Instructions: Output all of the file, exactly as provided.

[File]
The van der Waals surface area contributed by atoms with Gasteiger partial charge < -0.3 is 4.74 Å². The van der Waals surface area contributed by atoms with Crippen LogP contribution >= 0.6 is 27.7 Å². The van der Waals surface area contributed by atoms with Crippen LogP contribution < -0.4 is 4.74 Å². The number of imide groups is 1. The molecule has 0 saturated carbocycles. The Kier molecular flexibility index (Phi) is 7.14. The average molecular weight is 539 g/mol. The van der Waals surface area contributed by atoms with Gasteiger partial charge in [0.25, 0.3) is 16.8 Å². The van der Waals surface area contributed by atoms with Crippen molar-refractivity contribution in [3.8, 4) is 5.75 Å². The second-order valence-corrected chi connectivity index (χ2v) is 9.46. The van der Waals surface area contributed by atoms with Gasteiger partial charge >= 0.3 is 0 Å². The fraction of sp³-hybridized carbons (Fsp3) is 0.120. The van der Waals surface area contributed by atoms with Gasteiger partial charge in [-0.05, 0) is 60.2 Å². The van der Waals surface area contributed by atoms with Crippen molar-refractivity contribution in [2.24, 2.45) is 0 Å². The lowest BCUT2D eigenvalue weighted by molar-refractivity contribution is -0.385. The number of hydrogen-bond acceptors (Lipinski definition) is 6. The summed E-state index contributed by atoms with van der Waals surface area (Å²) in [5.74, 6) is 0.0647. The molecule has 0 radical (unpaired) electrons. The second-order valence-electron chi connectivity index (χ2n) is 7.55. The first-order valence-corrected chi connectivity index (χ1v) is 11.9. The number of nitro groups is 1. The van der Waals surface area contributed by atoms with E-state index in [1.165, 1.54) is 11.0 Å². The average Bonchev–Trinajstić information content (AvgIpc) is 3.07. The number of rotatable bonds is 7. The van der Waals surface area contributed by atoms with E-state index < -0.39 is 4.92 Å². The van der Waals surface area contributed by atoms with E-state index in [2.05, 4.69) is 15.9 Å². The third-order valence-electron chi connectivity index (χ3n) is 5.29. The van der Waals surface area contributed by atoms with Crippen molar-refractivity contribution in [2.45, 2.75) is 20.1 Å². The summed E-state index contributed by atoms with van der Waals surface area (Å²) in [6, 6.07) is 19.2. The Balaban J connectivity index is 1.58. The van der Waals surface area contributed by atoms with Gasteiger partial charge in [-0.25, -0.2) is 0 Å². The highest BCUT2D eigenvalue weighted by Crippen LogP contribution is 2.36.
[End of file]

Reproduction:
The van der Waals surface area contributed by atoms with Gasteiger partial charge < -0.3 is 4.74 Å². The van der Waals surface area contributed by atoms with Crippen LogP contribution >= 0.6 is 27.7 Å². The van der Waals surface area contributed by atoms with Crippen LogP contribution < -0.4 is 4.74 Å². The number of imide groups is 1. The molecule has 0 saturated carbocycles. The Kier molecular flexibility index (Phi) is 7.14. The average molecular weight is 539 g/mol. The van der Waals surface area contributed by atoms with Gasteiger partial charge in [0.25, 0.3) is 16.8 Å². The van der Waals surface area contributed by atoms with Crippen molar-refractivity contribution in [3.8, 4) is 5.75 Å². The second-order valence-corrected chi connectivity index (χ2v) is 9.46. The van der Waals surface area contributed by atoms with Gasteiger partial charge >= 0.3 is 0 Å². The fraction of sp³-hybridized carbons (Fsp3) is 0.120. The van der Waals surface area contributed by atoms with Gasteiger partial charge in [-0.05, 0) is 60.2 Å². The van der Waals surface area contributed by atoms with Crippen molar-refractivity contribution in [2.24, 2.45) is 0 Å². The lowest BCUT2D eigenvalue weighted by molar-refractivity contribution is -0.385. The number of hydrogen-bond acceptors (Lipinski definition) is 6. The summed E-state index contributed by atoms with van der Waals surface area (Å²) in [5.74, 6) is 0.0647. The molecule has 0 radical (unpaired) electrons. The second-order valence-electron chi connectivity index (χ2n) is 7.55. The first-order valence-corrected chi connectivity index (χ1v) is 11.9. The number of nitro groups is 1. The van der Waals surface area contributed by atoms with E-state index in [1.165, 1.54) is 11.0 Å². The average Bonchev–Trinajstić information content (AvgIpc) is 3.07. The number of rotatable bonds is 7. The van der Waals surface area contributed by atoms with E-state index < -0.39 is 4.92 Å². The van der Waals surface area contributed by atoms with E-state index in [2.05, 4.69) is 15.9 Å². The third-order valence-electron chi connectivity index (χ3n) is 5.29. The van der Waals surface area contributed by atoms with Crippen molar-refractivity contribution in [2.45, 2.75) is 20.1 Å². The summed E-state index contributed by atoms with van der Waals surface area (Å²) in [6, 6.07) is 19.2. The Balaban J connectivity index is 1.58. The van der Waals surface area contributed by atoms with Gasteiger partial charge in [-0.25, -0.2) is 0 Å². The highest BCUT2D eigenvalue weighted by Crippen LogP contribution is 2.36.